You can register timers in a custom timers module, or you can create them from inside commands or other timers. When creating or registering a timer, you can either specify a timedelta or datetime object to schedule the timer. When specifying a timedelta, you can also specify the amount of times the timer should execute, which defaults to infinite. Timers can send messages based on arguments given upon initialization, but also call a callable which in itself can send messages or initialize new timers.

When messaging from a timer, you must always specify a target to send the message to before the message (when returning a message tuple), or with the target argument on the Match instance when using the Match.msg method. Because there is no line which triggered the timer, nothing can be used to decide where to send the message to when the target is not specified.

Example of timers through a module

timers.py:

from datetime import datetime, timedelta

from pyromancer.decorators import timer


@timer(timedelta(seconds=3), count=5)
def say_time(match):
    return 'User', "It's {}", datetime.now()

Example of timers through messaging

commands.py:

from datetime import datetime, timedelta

from pyromancer.decorators import timer


@command(r'start_timer')
def start_timer(match):
    return timedelta(seconds=3), 'User', "It's {}", datetime.now()

You can also return a Timer instance, or specify a callable as the second item of the returned tuple, which is then called like any function with the timer decorator.

Using a database

Using a database requires SQLAlchemy.

To enable the integrated database support, you have to set the database setting to a string which holds the URL to the database, as accepted by SQLAlchemy’s create_engine function. Then, in a models module, you can import the declarative base to construct your model, and import the Session for querying.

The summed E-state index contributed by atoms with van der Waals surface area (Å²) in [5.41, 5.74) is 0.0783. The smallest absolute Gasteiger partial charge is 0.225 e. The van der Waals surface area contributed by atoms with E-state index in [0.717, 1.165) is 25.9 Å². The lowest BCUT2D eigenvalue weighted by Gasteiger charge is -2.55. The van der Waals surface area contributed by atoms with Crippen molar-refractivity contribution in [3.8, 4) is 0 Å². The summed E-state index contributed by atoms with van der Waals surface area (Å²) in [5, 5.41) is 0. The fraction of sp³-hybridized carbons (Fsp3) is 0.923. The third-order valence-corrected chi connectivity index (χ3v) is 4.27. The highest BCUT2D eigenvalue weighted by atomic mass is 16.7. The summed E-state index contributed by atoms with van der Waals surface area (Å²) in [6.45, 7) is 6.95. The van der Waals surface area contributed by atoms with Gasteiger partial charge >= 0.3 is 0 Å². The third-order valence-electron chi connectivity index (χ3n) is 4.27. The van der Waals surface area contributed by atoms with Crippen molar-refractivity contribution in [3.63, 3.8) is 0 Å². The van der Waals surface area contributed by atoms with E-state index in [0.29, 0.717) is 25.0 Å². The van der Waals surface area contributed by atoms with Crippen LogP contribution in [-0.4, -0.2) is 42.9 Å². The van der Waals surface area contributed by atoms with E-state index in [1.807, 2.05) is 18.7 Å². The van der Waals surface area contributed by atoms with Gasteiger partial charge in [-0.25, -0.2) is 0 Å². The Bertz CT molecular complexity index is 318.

Example with a simple model and timer

This example creates a table named test in a SQLite test.db file, and creates an entry with the current date and time every three seconds, and a command which returns the count of entries in the table.

settings.py:

database = 'sqlite:///test.db'

models.py:

from sqlalchemy import Column, DateTime, Integer

from pyromancer.database import Base


class Test(Base):
    __tablename__ = 'test'

    id = Column(Integer, primary_key=True)
    value = Column(DateTime)

timers.py:

from datetime import datetime, timedelta

from pyromancer.database import Session
from pyromancer.decorators import timer

from .models import Test


@timer(timedelta(seconds=3))
def hi(match):
    session = Session()
    session.add(Test(value=datetime.now()))
    session.commit()

commands.py:

from pyromancer.database import Session
from pyromancer.decorators import command

from .models import Test


@command(r'timers')
def timers(match):
    session = Session()
    return 'Timer count: {}', session.query(Test).count()

Support

Python 2.7 and 3.0 - 3.4 are supported. Note that development occurs on Python 3.

To do

  • Figure out how to do translation of messages through the Match.msg function.

Changelist

1.0 - 2014-10-18

  • Add timers.
  • Add integrated database support.
  • Add command module which tracks channels and users.
  • Change color code parameter in message formatting to c (was k by mistake).
  • Dropped [irc][1] as a dependency.
  • Switch to MIT license. [1]: https://pypi.python.org/pypi/irc

0.4 - 2014-03-30

  • Add support for Python 2.7.
  • Add more tests.
  • Fix messaging with positional arguments given as a list not working.
  • Add ability to create commands for raw code lines by specifying a code to match.
  • Add ability to do easy message formatting for colored, underlined and bold text.

0.3 - 2014-03-22

  • Change settings to be a Python module instead of a dictionary.
  • Change package loading.
  • Enable the commands from the package of which the settings are in by default.
  • Add ability to process raw input lines.
  • Add option to use precompiled regular expressions in the command decorator.
  • Add option to pass flags for compiling the regular expressions in the command decorator.
  • Fix returning message from command not working.

0.2 - 2014-03-14

  • Add tests.
  • Add multiple and easier ways to send messages from a command.
  • Add support for multiple patterns for the same command.
  • Add a configurable command prefix setting for the more bot-like commands.
  • Trying to access a word in a Line now correctly returns an empty string when the index does not exist.
  • Fix passing positional arguments to Match.msg not working properly.

0.1 - 2013-11-17

  • Initial release.